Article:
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By Kevin Miller
ROCKPORT, Maine — For centuries, New England fishermen have used boats small and large to reap the natural bounties found below the surface of the Gulf of Maine.
But fishermen soon may be forced to share those waters with even larger structures built to capture the gulf’s other abundant resource: the wind.
On Saturday, the last day of the annual Maine Fishermen’s Forum held last week at the Samoset Resort, dozens of fishermen and others whose livelihoods depend on the sea heard from more than a half-dozen speakers involved in some way in Maine’s aggressive and ambitious efforts to turn the nearly always windy gulf into a giant powerhouse.
State officials and energy experts argue that the Gulf of Maine is an ideal place for massive wind farms that would be extremely difficult if not impossible to build on land near people’s homes.
But hundreds of massive wind turbine platforms and all of the gear-snagging cables that likely would come with them could affect fish and Maine’s commercial fishing industry.
George LaPointe, commissioner of the Maine Department of Marine Resources, said the reality is that the industries are going to have to learn to coexist in areas of the gulf.
“It will take a lot of work,” LaPointe said, “but we think it is work that needs to be done.”
State officials have set a goal of generating 5,000 megawatts of electricity from offshore wind power by 2030. That is part of a larger, more ambitious plan to move more Maine homes away from heating oil use to the latest technology of electric heat.
The technology to deploy wind turbines in waters 50 meters or deeper is still under development, including by a team of researchers at the University of Maine. Many of the designs feature platforms anchored to the ocean bottom by a series of large cables.
That raises concerns among fishermen whose nets, trawls and traps could damage or be damaged by the cables. Fishermen also are concerned about the possibility that they could be excluded from areas around turbines.
“The less bottom you take, the better we are going to get along,” one fisherman told the panel members Saturday.
Fishermen as well as biologists and environmental organizations also have raised concerns about how the noise and vibrations from the spinning turbines will affect marine life.
Neal Pettigrew, a University of Maine professor of physical oceanography, said that by placing the large turbines in deep waters, developers can mostly avoid bird flyways and minimize visual impacts from the shore. In Maine, 80 percent of the lobster catch is within three miles of the land, so locating platforms outside that area also would help reduce potential conflicts with fishermen, he said.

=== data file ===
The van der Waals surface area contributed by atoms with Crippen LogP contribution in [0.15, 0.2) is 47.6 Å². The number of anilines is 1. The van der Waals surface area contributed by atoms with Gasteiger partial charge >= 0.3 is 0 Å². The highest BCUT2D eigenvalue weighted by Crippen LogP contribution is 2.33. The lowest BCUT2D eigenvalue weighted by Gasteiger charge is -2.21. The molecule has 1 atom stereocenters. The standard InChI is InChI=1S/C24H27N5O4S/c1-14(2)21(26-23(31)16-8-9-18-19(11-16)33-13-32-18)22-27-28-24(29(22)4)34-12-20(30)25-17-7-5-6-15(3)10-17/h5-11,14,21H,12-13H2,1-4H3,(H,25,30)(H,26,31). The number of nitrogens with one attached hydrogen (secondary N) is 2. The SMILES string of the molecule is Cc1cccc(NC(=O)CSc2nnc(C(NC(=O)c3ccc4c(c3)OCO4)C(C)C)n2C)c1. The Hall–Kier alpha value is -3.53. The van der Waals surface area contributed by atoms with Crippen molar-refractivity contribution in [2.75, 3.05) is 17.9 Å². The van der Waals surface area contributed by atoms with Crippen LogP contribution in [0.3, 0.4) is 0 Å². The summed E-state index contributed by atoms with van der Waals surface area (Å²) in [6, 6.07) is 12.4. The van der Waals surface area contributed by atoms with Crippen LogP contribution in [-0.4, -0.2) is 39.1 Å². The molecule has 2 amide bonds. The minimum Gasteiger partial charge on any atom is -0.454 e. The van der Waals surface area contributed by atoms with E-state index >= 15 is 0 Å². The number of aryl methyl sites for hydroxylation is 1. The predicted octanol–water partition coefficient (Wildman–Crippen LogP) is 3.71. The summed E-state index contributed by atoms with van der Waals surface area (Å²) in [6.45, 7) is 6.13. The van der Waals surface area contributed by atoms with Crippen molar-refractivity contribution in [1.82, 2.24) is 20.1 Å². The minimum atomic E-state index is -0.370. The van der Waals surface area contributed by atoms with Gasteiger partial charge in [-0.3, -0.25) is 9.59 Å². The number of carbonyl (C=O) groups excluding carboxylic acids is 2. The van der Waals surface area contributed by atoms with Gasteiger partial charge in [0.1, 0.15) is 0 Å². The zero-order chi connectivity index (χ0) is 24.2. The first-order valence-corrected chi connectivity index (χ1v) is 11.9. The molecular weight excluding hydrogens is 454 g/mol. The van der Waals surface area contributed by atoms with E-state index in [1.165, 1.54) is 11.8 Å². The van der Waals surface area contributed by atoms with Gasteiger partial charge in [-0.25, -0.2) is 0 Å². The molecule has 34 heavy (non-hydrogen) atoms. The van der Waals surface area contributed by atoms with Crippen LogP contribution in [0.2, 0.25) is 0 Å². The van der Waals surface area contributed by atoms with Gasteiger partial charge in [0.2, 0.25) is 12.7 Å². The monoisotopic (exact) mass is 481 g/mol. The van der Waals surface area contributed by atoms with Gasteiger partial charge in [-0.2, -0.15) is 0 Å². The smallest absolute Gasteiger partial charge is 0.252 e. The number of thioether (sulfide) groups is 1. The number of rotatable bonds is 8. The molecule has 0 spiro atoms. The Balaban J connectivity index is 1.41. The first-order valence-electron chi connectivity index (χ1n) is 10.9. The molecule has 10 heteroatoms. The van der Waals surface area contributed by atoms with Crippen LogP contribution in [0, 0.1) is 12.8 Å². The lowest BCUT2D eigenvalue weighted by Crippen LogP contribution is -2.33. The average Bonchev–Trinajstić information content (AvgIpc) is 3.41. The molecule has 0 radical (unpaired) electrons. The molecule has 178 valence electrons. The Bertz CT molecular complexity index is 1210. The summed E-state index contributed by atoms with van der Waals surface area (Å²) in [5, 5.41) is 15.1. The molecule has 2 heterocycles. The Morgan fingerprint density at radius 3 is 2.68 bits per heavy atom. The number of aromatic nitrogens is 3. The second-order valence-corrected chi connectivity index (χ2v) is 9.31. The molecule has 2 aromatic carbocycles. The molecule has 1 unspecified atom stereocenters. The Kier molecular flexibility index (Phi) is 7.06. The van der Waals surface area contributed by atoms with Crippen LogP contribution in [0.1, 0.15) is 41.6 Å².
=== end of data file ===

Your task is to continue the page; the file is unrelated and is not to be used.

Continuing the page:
Additionally, Pettigrew provided the group with details of the monitoring buoy that is being deployed at a site near Monhegan Island where a university-led research group plans to erect test turbines. The university plans to conduct detailed monitoring of the turbines’ potential effects on marine mammals and bottom-dwelling organisms as well as birds and bats.
LaPointe pointed out that a bill recently introduced in the Legislature to streamline Maine’s review process for offshore wind projects would provide funding for research on marine issues tied to wind energy. LaPointe said the state also needs to develop updated maps of the ocean floor as well as surveys of fishing activities in those areas.
In New Jersey, some members of the fishing industry have gone beyond debating the pros and cons of offshore wind energy but are now part of industry itself.
Fishermen’s Energy LLC, a consortium formed by several East Coast fishing companies, is developing a 20-megawatt wind farm off the coast of Atlantic City, N.J., and hopes to build a 350-megawatt wind energy facility. A wind farm of that size likely would feature 70 to 100 turbines, depending on the generation capacity of each machine.
Peter Hughes, fishing industry coordinator at Fishermen’s Energy, said his company’s partners view offshore wind as an opportunity given that fishermen know the seas in that area better than anyone and can operate vessels and heavy machinery in such harsh, deep-water conditions.
“We want to be agents of change rather than victims of change,” Hughes told the crowd.
With its steady winds and deep waters relatively close to shore, the Gulf of Maine is attracting attention from U.S. and international wind development firms. Among them is Principle Power, a Seattle-based company working on floating-platform technology.
Des FitzGerald, vice president of business development for Principle Power, said his company was drawn to Maine, in part, because of the state’s deep-water ports and well-established shipbuilding and marine construction industries. Those are key assets when building and deploying the enormous turbines and platforms.
“The reality is, these are so large — no matter the design — that there is no way they can be delivered by road, by rail or by sea,” FitzGerald said. “They are going to be built on the shore, which is good news for Maine.”
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